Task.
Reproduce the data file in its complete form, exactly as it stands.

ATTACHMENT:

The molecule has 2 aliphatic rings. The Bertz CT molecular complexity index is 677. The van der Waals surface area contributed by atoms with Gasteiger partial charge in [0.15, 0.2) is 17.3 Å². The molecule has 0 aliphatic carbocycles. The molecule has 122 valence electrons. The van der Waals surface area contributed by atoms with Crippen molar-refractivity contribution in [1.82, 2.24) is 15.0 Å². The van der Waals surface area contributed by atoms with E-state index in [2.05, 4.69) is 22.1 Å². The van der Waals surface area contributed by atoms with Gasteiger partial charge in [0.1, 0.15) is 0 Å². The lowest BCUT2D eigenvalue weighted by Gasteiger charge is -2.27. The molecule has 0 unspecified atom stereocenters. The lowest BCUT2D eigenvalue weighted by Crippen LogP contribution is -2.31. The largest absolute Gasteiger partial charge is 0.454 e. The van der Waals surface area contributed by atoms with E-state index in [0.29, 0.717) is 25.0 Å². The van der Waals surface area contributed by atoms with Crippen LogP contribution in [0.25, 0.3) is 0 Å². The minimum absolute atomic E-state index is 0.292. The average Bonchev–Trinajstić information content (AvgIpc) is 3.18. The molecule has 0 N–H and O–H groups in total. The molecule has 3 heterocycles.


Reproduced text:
The molecule has 2 aliphatic rings. The Bertz CT molecular complexity index is 677. The van der Waals surface area contributed by atoms with Gasteiger partial charge in [0.15, 0.2) is 17.3 Å². The molecule has 0 aliphatic carbocycles. The molecule has 122 valence electrons. The van der Waals surface area contributed by atoms with Crippen molar-refractivity contribution in [1.82, 2.24) is 15.0 Å². The van der Waals surface area contributed by atoms with E-state index in [2.05, 4.69) is 22.1 Å². The van der Waals surface area contributed by atoms with Gasteiger partial charge in [0.1, 0.15) is 0 Å². The lowest BCUT2D eigenvalue weighted by Gasteiger charge is -2.27. The molecule has 0 unspecified atom stereocenters. The lowest BCUT2D eigenvalue weighted by Crippen LogP contribution is -2.31. The largest absolute Gasteiger partial charge is 0.454 e. The van der Waals surface area contributed by atoms with E-state index in [0.29, 0.717) is 25.0 Å². The van der Waals surface area contributed by atoms with Crippen LogP contribution in [0.25, 0.3) is 0 Å². The minimum absolute atomic E-state index is 0.292. The average Bonchev–Trinajstić information content (AvgIpc) is 3.18. The molecule has 0 N–H and O–H groups in total. The molecule has 3 heterocycles.